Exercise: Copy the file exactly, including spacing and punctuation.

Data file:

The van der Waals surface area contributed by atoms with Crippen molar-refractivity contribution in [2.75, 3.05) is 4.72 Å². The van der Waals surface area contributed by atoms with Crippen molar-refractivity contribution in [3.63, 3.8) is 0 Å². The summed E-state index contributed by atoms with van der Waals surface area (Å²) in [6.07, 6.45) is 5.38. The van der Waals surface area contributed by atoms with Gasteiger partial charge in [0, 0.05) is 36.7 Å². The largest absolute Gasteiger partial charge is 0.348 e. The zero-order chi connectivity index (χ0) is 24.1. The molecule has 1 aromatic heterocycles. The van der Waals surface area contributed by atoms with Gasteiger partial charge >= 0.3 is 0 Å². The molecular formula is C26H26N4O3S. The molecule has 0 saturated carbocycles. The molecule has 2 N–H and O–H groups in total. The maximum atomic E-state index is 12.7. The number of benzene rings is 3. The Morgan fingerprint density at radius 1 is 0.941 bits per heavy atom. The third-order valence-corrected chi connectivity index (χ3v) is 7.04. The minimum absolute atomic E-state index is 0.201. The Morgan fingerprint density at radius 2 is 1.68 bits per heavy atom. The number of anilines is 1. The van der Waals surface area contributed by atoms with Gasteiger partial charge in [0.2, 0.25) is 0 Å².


The van der Waals surface area contributed by atoms with Crippen molar-refractivity contribution in [2.75, 3.05) is 4.72 Å². The van der Waals surface area contributed by atoms with Crippen molar-refractivity contribution in [3.63, 3.8) is 0 Å². The summed E-state index contributed by atoms with van der Waals surface area (Å²) in [6.07, 6.45) is 5.38. The van der Waals surface area contributed by atoms with Gasteiger partial charge in [0, 0.05) is 36.7 Å². The largest absolute Gasteiger partial charge is 0.348 e. The zero-order chi connectivity index (χ0) is 24.1. The molecule has 1 aromatic heterocycles. The van der Waals surface area contributed by atoms with Gasteiger partial charge >= 0.3 is 0 Å². The molecular formula is C26H26N4O3S. The molecule has 0 saturated carbocycles. The molecule has 2 N–H and O–H groups in total. The maximum atomic E-state index is 12.7. The number of benzene rings is 3. The Morgan fingerprint density at radius 1 is 0.941 bits per heavy atom. The third-order valence-corrected chi connectivity index (χ3v) is 7.04. The minimum absolute atomic E-state index is 0.201. The Morgan fingerprint density at radius 2 is 1.68 bits per heavy atom. The number of anilines is 1. The van der Waals surface area contributed by atoms with Gasteiger partial charge in [0.2, 0.25) is 0 Å².